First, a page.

In Defense of Favoritism

Stephen T. Asma in the Chronicle of Higher Education:

5912-Fairness-CoverEvery parent has heard the f-word, fairness, intoned ad nauseam by their negotiating kids. My own son was an eloquent voice for egalitarianism, even before he could tie his shoes or tell time. Of course, it's not exactly universal equality that he and other kids are lobbying for, but something much more self-interested.

Kids learn early on that an honest declaration of “I'm not getting what I want” holds little persuasion for parents. So they quickly figure out how to mask their egocentric frustrations with the language of fairness. An appeal to an objective standard of fairness will at least buy some bargaining time for further negotiations. This is not entirely duplicitous on the part of the child, who is often legitimately confused and cannot easily distinguish his private sufferings from larger and clearer social imbalances.

Fairness, however, is not the be-all and end-all standard for justice, nor is it the best measure of our social lives. As a philosopher, I've noticed a tremendous amount of conceptual confusion in our use of fairness. And though we're hearing a lot of the language of fairness hurled around lately in political rhetoric, it often hinders real conversation and debate more than it helps. Most people, for example, assume that the opposite of fairness is selfishness, and since selfishness is manifestly terrible, no one but a hapless Ayn Rand devotee would be so foolish as to critique fairness. But the real opposite of fairness is favoritism—filial, tribal, nepotistic partiality—not egoistic selfishness. If that's true, then a lot of us—on the left and the right—are unwitting daily sinners against fairness. And that's not a bad thing.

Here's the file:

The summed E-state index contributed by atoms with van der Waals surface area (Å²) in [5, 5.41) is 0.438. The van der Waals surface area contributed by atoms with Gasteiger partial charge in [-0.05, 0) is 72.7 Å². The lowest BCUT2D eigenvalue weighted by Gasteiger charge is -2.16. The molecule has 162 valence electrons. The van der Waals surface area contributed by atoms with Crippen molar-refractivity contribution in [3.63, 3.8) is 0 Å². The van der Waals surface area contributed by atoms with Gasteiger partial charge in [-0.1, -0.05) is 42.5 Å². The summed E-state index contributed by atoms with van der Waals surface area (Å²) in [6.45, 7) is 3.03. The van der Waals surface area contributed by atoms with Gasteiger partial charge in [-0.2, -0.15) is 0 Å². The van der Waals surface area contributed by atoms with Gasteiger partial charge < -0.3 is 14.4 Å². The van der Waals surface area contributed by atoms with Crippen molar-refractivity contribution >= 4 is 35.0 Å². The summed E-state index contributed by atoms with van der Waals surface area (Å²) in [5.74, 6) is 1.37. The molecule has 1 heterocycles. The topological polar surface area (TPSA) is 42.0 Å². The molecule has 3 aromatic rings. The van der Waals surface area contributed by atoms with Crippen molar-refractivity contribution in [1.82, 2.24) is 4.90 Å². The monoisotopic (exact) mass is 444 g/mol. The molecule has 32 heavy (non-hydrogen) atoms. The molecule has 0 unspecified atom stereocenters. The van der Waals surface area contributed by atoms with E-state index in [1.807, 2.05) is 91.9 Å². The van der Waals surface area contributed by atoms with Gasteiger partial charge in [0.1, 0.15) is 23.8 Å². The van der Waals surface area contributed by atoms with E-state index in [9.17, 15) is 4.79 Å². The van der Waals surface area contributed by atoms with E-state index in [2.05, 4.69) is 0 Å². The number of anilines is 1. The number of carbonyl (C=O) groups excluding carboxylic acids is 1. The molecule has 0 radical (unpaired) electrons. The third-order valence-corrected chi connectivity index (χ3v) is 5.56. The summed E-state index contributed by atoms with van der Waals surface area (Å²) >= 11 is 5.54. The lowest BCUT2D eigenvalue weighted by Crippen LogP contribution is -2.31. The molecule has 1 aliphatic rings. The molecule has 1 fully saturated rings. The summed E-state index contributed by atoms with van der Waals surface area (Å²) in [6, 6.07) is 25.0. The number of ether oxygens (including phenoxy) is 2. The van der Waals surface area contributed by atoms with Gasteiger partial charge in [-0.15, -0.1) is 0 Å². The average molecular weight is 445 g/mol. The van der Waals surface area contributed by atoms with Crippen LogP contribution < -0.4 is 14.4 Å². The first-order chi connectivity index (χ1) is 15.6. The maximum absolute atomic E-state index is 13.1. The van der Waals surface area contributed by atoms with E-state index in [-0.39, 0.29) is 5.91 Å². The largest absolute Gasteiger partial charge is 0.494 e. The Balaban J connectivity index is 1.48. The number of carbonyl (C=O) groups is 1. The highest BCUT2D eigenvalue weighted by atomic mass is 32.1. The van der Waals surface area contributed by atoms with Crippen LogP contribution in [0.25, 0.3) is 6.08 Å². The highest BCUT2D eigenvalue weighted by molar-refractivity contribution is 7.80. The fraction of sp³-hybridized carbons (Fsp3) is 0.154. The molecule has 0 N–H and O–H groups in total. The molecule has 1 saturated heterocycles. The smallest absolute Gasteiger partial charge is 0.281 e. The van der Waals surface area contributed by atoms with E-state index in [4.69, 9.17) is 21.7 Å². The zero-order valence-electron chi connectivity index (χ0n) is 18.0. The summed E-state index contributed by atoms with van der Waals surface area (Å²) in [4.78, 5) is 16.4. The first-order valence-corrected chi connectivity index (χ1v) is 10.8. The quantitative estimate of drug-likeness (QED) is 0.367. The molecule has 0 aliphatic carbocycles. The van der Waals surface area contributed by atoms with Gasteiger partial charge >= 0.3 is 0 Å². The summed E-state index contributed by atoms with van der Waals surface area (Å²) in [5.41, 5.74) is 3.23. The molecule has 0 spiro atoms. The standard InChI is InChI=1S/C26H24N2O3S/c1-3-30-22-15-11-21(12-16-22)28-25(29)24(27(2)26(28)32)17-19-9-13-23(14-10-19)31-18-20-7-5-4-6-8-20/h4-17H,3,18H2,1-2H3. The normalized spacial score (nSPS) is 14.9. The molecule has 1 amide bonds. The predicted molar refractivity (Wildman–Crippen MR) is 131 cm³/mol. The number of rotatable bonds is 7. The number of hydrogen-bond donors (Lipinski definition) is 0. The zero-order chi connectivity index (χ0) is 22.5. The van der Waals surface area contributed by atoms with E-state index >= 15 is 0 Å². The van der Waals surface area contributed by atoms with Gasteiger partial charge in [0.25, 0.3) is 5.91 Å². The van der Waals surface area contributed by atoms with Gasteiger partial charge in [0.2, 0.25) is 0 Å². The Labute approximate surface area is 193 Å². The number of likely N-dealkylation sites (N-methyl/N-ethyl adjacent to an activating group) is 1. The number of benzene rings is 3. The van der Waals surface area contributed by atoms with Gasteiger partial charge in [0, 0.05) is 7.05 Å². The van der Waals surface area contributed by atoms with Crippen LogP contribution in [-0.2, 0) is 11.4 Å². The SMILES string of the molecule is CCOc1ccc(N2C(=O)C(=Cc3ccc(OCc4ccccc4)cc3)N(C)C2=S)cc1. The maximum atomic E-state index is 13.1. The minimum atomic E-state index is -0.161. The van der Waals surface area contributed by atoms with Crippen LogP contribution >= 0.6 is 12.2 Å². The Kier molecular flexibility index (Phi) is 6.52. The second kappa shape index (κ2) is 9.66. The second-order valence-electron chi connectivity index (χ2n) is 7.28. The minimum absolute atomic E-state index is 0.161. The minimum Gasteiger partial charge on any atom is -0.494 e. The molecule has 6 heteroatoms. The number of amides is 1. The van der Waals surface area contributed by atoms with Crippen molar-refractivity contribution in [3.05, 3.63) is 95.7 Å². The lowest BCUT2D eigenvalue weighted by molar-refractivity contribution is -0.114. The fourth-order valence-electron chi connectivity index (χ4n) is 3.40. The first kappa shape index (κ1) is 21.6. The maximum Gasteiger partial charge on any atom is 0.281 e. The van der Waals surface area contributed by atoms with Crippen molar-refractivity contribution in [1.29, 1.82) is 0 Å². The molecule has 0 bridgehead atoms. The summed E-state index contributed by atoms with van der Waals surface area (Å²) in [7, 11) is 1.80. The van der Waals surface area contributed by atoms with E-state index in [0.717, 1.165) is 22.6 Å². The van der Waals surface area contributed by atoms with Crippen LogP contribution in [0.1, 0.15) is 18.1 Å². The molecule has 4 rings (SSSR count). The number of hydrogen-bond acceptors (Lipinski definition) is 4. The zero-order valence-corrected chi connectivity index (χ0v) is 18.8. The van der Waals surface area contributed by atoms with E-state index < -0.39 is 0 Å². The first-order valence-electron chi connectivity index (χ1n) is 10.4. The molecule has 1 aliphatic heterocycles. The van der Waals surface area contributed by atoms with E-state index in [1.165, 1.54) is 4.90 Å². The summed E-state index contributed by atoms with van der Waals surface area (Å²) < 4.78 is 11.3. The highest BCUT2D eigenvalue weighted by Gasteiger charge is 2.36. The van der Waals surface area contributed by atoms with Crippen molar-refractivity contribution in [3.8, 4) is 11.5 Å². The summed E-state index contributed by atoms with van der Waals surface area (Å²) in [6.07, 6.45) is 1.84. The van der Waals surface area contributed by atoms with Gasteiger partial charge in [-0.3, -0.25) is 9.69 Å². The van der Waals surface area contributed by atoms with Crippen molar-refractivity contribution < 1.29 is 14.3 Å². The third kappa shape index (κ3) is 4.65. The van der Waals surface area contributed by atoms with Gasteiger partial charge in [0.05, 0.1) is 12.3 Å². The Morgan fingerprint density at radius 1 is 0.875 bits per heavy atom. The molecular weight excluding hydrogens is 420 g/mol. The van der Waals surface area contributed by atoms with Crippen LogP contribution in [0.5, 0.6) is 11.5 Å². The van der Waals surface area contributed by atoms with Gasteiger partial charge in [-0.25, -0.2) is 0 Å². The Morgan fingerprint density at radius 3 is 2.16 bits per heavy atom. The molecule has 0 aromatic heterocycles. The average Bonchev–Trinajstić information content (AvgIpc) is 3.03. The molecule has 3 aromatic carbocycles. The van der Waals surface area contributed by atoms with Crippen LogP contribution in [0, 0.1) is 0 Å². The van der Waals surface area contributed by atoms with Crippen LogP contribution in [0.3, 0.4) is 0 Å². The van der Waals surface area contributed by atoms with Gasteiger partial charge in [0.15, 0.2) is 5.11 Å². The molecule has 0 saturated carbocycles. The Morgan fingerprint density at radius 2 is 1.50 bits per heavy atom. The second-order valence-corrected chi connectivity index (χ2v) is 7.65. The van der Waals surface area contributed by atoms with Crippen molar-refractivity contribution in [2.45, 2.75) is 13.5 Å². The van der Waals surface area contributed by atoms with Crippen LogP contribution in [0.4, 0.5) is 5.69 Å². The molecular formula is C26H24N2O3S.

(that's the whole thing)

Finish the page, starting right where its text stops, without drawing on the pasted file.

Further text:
More here.

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